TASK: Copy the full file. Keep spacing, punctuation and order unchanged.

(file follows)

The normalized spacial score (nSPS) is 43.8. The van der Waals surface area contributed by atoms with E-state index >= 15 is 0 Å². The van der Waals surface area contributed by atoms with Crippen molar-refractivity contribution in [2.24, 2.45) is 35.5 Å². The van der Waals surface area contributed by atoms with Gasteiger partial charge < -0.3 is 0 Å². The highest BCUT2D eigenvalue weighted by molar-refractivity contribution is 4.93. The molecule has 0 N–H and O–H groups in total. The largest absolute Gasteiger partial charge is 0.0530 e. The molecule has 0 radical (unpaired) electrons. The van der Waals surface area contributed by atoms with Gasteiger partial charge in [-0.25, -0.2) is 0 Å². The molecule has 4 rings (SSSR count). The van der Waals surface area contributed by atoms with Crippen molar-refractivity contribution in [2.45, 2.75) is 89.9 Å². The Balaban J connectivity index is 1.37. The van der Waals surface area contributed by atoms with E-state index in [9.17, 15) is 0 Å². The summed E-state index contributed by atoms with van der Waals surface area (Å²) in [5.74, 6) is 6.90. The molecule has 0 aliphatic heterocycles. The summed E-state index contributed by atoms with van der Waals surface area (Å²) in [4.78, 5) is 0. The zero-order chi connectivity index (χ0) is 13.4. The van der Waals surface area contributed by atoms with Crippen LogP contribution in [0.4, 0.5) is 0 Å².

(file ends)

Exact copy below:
The normalized spacial score (nSPS) is 43.8. The van der Waals surface area contributed by atoms with E-state index >= 15 is 0 Å². The van der Waals surface area contributed by atoms with Crippen molar-refractivity contribution in [2.24, 2.45) is 35.5 Å². The van der Waals surface area contributed by atoms with Gasteiger partial charge < -0.3 is 0 Å². The highest BCUT2D eigenvalue weighted by molar-refractivity contribution is 4.93. The molecule has 0 N–H and O–H groups in total. The largest absolute Gasteiger partial charge is 0.0530 e. The molecule has 0 radical (unpaired) electrons. The van der Waals surface area contributed by atoms with Gasteiger partial charge in [-0.25, -0.2) is 0 Å². The molecule has 4 rings (SSSR count). The van der Waals surface area contributed by atoms with Crippen molar-refractivity contribution in [2.45, 2.75) is 89.9 Å². The Balaban J connectivity index is 1.37. The van der Waals surface area contributed by atoms with E-state index in [9.17, 15) is 0 Å². The summed E-state index contributed by atoms with van der Waals surface area (Å²) in [5.74, 6) is 6.90. The molecule has 0 aliphatic heterocycles. The summed E-state index contributed by atoms with van der Waals surface area (Å²) in [4.78, 5) is 0. The zero-order chi connectivity index (χ0) is 13.4. The van der Waals surface area contributed by atoms with Crippen LogP contribution in [0.4, 0.5) is 0 Å².